Note: Decisions of a three-justice panel are not to be considered as precedent before any tribunal.

ENTRY ORDER

SUPREME COURT DOCKET NO. 2004-200

JANUARY TERM, 2005

Michael Connarn

v.

State of Vermont

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APPEALED FROM:

Washington Superior Court


DOCKET NO. 396-7-03 Wncv

Trial Judge: Geoffrey Crawford

In the above-entitled cause, the Clerk will enter:

Petitioner Michael Connarn appeals from a summary judgment dismissing his second petition for post-conviction relief. Petitioner premised his complaint on the belief that the prosecuting attorney and the investigating state police troopers conspired to prosecute petitioner for drug dealing. Petitioner claims that he was wrongly and unconstitutionally convicted. We affirm.

We review petitioner's appeal using the standard the trial court employed: if no genuine issue of material fact exists and any party is entitled to judgment as a matter of law, we will affirm the summary judgment. V.R.C.P. 56(c)(3); Wentworth v. Fletcher Allen Health Care, 171 Vt. 614, 616 (2000) (mem.). The facts are as follows.

In January 1977, during an undercover investigation of illegal drug activity in Rutland County, defendant was arrested for selling phencyclidine (PCP). On direct appeal from his conviction in 1978, petitioner claimed that he was denied a fair trial because the prosecution attempted to conceal the existence and identity of a police informant/witness from the defense and the jury. The attempted concealment ultimately failed when another prosecution witness inadvertently mentioned the existence of the undisclosed witness during her trial testimony. To ameliorate any potential prejudice to petitioner, the trial court ordered the State to produce the witness so that petitioner could depose him. The defense did so, and petitioner's counsel called the witness to testify at petitioner's trial. In its opinion on petitioner's appeal, this Court condemned the State for violating its discovery obligations. The Court affirmed the conviction, however, explaining that the informant's testimony was " largely cumulative," and the State had direct evidence of the drug sale from one of the troopers. State v. Connarn, 138 Vt. 270, 273 (1980).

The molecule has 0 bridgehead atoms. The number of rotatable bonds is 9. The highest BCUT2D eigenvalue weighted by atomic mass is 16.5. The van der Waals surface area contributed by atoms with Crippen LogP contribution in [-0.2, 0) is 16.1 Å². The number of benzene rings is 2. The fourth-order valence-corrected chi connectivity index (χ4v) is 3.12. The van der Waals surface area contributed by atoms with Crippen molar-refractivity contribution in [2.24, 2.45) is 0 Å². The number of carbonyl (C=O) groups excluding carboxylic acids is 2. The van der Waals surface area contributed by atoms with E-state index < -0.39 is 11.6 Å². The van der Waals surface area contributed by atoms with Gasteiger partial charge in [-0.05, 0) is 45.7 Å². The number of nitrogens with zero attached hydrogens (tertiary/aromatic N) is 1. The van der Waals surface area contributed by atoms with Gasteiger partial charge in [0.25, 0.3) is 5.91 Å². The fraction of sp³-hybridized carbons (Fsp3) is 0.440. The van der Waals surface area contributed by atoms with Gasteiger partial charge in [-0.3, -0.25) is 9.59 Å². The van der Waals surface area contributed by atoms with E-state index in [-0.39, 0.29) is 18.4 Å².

In 1997, petitioner sought post-conviction relief in superior court. The court entered judgment for the State, and petitioner appealed to this Court. A three-member panel of the Court affirmed the superior court judgment in 1999. In re Connarn, No. 98-559 (Vt. 1999) (unpublished mem.). Meanwhile, federal authorities had charged petitioner with a federal drug offense for which he was eventually found guilty. Petitioner is currently serving time for that conviction under an enhanced sentence related to the 1978 state drug conviction at issue here.

In July 2003, seeking grounds for resentencing for the federal conviction, petitioner filed another post-conviction relief complaint in superior court. The State responded by moving to dismiss. Treating the State's motion as one for summary judgment, the court found no genuine issue of material fact and entered judgment for the State. The present appeal followed.